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The Battalion

The Student News Site of Texas A&M University - College Station

The Battalion

The Student News Site of Texas A&M University - College Station

The Battalion

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The Road from General to Discipline Engineering

The Dwight Look College of Engineering enrolls all freshmen as general engineering majors until the end of their spring semester when they are given a specific discipline. 
Photo by Graphic by Rachel Grant

The Dwight Look College of Engineering enrolls all freshmen as general engineering majors until the end of their spring semester when they are given a specific discipline. 

Unlike most engineering colleges, the Dwight Look College of Engineering enrolls all freshmen as general engineering majors, not giving a specific discipline until the end of their spring semester. This is known as the entry into a major process.
Throughout this process, all engineering freshmen are required to take a set of classes that include two science, two math, two engineering and other core classes. They are then assigned a discipline at the end of the spring semester based on their grades and availability of spots. The students submit their top three choices in the spring and those with a 3.5 GPA or higher automatically get their first choice.
In 2016-2017, 86 percent received their first choice, 6 percent received their second choice and 5 percent received their third choice.
Associate Dean of Academic Affairs and Executive Director for the Halliburton Global Engineering Program Mark Weichold said this process exposes students to all the different disciplines available to them, giving them a fair chance to choose.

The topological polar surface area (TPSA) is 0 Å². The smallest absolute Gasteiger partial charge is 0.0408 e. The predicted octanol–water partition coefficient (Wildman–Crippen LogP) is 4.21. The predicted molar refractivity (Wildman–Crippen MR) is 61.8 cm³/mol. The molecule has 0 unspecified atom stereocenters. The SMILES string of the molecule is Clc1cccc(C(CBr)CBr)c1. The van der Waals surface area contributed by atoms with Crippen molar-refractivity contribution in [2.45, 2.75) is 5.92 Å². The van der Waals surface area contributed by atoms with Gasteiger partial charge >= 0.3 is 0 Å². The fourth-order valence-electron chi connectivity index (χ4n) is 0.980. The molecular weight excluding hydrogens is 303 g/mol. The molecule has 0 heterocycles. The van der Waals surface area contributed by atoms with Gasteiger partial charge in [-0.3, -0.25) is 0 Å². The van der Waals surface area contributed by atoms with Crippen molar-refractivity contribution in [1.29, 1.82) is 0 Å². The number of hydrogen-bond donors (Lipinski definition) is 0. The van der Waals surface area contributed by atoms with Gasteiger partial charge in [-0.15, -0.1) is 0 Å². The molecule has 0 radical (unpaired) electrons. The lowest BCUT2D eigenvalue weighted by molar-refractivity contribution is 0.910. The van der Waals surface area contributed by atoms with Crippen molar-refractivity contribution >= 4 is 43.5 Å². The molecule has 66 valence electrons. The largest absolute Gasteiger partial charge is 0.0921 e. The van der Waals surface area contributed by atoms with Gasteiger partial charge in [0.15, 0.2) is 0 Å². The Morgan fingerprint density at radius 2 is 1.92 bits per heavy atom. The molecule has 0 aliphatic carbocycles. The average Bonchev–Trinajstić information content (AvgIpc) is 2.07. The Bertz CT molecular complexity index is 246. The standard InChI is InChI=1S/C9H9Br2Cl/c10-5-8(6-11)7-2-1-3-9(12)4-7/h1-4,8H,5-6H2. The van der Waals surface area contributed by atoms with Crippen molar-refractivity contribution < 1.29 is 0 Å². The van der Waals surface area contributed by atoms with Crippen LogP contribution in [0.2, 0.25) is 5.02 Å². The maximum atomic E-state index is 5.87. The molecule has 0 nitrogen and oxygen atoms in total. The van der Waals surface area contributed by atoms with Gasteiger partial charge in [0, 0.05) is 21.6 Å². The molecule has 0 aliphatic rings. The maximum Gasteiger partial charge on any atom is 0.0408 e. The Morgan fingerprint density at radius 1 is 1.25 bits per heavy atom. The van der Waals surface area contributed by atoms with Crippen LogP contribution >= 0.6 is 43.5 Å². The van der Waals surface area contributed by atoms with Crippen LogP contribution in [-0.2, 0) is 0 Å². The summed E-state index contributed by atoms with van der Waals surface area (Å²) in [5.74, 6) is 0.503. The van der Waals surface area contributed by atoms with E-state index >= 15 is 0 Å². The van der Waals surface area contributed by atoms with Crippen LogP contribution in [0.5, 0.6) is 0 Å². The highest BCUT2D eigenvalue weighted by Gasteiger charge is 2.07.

“I think that it is very important that during their freshman year students are exposed to all the different majors in engineering,” Weichold said. “They can learn about mechanical engineering and how it differs from civil and so forth. This allows them to make a more informed decision.”
To apply for the entry into a major process, all students have to fulfill the core requirements. Failing to do so leaves a student as a general engineering major for another semester.
Industrial distribution senior Trey Schooley was one such freshman involved in the program, and said that although he did not appreciate the process when he was first introduced to it, he soon realized how beneficial it was to the students.
“I didn’t really like it initially, but as far as to the population, I think it’s beneficial because some kids get into college not knowing what they want to do, so I think it would be beneficial for them not to jump into a specific major,” Schooley said.
Mechanical engineering sophomore Brianna Pratt, who just went through the entry into a major process, said while the process helps students decide, the waiting can be difficult.
“I think that it helps because you have the first year to decide what major that you want, but it is kind of difficult not knowing for a year and not being able to fully commit yourself to anything for that year,” Pratt said.

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